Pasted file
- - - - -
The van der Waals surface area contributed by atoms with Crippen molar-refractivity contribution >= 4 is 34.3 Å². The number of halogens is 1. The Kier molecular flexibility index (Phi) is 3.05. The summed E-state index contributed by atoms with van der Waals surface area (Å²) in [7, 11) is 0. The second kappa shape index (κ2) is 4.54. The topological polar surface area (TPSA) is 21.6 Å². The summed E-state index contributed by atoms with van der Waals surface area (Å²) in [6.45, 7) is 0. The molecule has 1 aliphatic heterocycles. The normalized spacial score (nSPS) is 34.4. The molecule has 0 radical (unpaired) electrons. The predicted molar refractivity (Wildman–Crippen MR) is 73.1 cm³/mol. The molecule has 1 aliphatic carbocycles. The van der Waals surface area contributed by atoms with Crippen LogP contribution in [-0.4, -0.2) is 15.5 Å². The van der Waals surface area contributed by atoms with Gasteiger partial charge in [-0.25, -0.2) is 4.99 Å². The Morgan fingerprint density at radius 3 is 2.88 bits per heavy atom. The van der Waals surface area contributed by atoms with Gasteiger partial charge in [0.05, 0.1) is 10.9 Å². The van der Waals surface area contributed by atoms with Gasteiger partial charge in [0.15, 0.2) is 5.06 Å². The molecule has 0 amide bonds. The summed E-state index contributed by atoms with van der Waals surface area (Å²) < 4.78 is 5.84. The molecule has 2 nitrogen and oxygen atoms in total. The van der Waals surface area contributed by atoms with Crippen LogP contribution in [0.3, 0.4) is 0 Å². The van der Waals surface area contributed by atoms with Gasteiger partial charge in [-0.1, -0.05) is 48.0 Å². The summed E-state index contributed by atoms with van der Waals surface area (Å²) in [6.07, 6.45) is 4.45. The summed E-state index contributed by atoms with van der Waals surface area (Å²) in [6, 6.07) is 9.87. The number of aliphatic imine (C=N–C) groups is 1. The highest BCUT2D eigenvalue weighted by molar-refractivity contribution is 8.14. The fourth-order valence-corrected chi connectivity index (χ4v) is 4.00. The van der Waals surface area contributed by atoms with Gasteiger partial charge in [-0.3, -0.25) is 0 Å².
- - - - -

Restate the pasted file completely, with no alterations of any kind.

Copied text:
The van der Waals surface area contributed by atoms with Crippen molar-refractivity contribution >= 4 is 34.3 Å². The number of halogens is 1. The Kier molecular flexibility index (Phi) is 3.05. The summed E-state index contributed by atoms with van der Waals surface area (Å²) in [7, 11) is 0. The second kappa shape index (κ2) is 4.54. The topological polar surface area (TPSA) is 21.6 Å². The summed E-state index contributed by atoms with van der Waals surface area (Å²) in [6.45, 7) is 0. The molecule has 1 aliphatic heterocycles. The normalized spacial score (nSPS) is 34.4. The molecule has 0 radical (unpaired) electrons. The predicted molar refractivity (Wildman–Crippen MR) is 73.1 cm³/mol. The molecule has 1 aliphatic carbocycles. The van der Waals surface area contributed by atoms with Crippen LogP contribution in [-0.4, -0.2) is 15.5 Å². The van der Waals surface area contributed by atoms with Gasteiger partial charge in [-0.25, -0.2) is 4.99 Å². The Morgan fingerprint density at radius 3 is 2.88 bits per heavy atom. The van der Waals surface area contributed by atoms with Gasteiger partial charge in [0.05, 0.1) is 10.9 Å². The van der Waals surface area contributed by atoms with Gasteiger partial charge in [0.15, 0.2) is 5.06 Å². The molecule has 0 amide bonds. The summed E-state index contributed by atoms with van der Waals surface area (Å²) < 4.78 is 5.84. The molecule has 2 nitrogen and oxygen atoms in total. The van der Waals surface area contributed by atoms with Crippen LogP contribution in [0.3, 0.4) is 0 Å². The van der Waals surface area contributed by atoms with Gasteiger partial charge in [-0.1, -0.05) is 48.0 Å². The summed E-state index contributed by atoms with van der Waals surface area (Å²) in [6.07, 6.45) is 4.45. The summed E-state index contributed by atoms with van der Waals surface area (Å²) in [6, 6.07) is 9.87. The number of aliphatic imine (C=N–C) groups is 1. The highest BCUT2D eigenvalue weighted by molar-refractivity contribution is 8.14. The fourth-order valence-corrected chi connectivity index (χ4v) is 4.00. The van der Waals surface area contributed by atoms with Gasteiger partial charge in [-0.3, -0.25) is 0 Å².